I failed to find a good map of BLM land but we did find some good BLM camping spots through iOverlander. These camping sites fill up fairly early in the afternoon but there’s normally some space you can squeeze into if you arrive in the evening.
Expect no toilets or running water at most places – they’re just a patch of land.
24 Hour planet fitness
If you’ve signed up to Planet Fitness like we did in order to shower, then you can usually get away with staying in their carpark. We did this a couple of times during our road trip and had no issues.
We’ve read that it works best if you get one of their Planet Fitness stickers to place on your van so that they know you’re a member.
America’s National Forests are a Godsend for vanlifers. They’re completely free to stay in for up to 14 days a month.
The first forest we stayed in was in Florida where I’m pretty sure a family and their several dogs had been living there for months (if not longer).
We stayed in National Forest again several times and they were particularly useful when we were on the National Park section of our road trip.
More often than not there’s National Forest land just outside the entrance to the National Parks which gives you free camping, right outside the National Park – closer than most of the hotels even!
Free camping in the National Forests often involves driving down a dirt track for a little while. Again, they get full pretty quickly and especially at weekends.
You should be able to spot little pull outs from the road where there’s enough space to drive into and set up camp for the night.
Despite the fact I’ve since read some pretty awful horror stories about rest areas I’m still adding them to this list. We stayed in a couple during our road trip and had surprisingly peaceful nights’ sleep.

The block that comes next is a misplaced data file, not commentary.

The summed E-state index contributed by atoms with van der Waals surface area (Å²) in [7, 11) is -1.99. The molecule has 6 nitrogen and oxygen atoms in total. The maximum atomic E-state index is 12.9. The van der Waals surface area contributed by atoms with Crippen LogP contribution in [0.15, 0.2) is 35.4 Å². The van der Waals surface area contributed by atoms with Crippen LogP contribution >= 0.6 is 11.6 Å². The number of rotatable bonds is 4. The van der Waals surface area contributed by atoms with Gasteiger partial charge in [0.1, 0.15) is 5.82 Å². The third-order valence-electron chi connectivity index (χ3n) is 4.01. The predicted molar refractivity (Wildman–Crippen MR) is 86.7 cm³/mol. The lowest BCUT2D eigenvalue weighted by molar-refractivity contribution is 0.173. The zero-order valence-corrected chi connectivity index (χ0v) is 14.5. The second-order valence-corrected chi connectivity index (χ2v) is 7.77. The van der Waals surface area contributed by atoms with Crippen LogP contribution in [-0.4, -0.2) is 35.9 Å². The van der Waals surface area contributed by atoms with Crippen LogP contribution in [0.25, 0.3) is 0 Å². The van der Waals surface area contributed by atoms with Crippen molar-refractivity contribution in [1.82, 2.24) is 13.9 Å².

They were never our first choice and in some states you are prohibited from staying over night or limited to 8 hours at a time (which you can usually eek out to 10/12 hours without issue).
In Florida, all the rest areas had 24-hour security and you’ll find other rest areas with security too to give you that extra peace of mind.
Stealth camping in the street
As you’d expect, finding free camping in a city was the hardest. It’s still not impossible though! We camping on the side of the road many a time during our trip. This is probably harder to do if you’re obviously in a campervan but I’m sure it’s still possible.
We liked to pull our curtain across in the evenings and put our covers in the windows to make it less obvious we were in the van. Make sure to read the parking signs properly as you don’t want to wake up to a fine on your windscreen!
When we couldn’t find a Walmart we stayed in other carparks. These included Home Depot carparks; Rona car parks (a couple of times in Toronto and Niagara), Planet Fitness as above, park and ride and church carparks!
I’ve also seen a lot of people talking about casino carparks. Casinos seem pretty open to having you stay in their carpark as they expect you’ll come in during the evening and gamble a bit.
Most of them ask you to register your vehicle and some even give you free casino chips when you do!
Anywhere there isn’t a “no overnight camping” sign
If all else fails just drive until you see a spot that doesn’t have a “no overnight camping” sign. If you get asked to move just say sorry and move on!
Some of the random places we stayed during our three month road trip
I checked in at a lot of the places we slept for free at on iOverlander. You can see them here but these below were some of the best (or most random!)
- The beach in Louisiana
- A forest in Florida
- SO many Walmart carparks
- Church carparks in Portland
- A layby in California
- Behind the Youth Centre in Klamath, CA – free wifi and water!
- A rest area with free coffee, tea and biscuits!
- Layby at the top of the hill in Oregon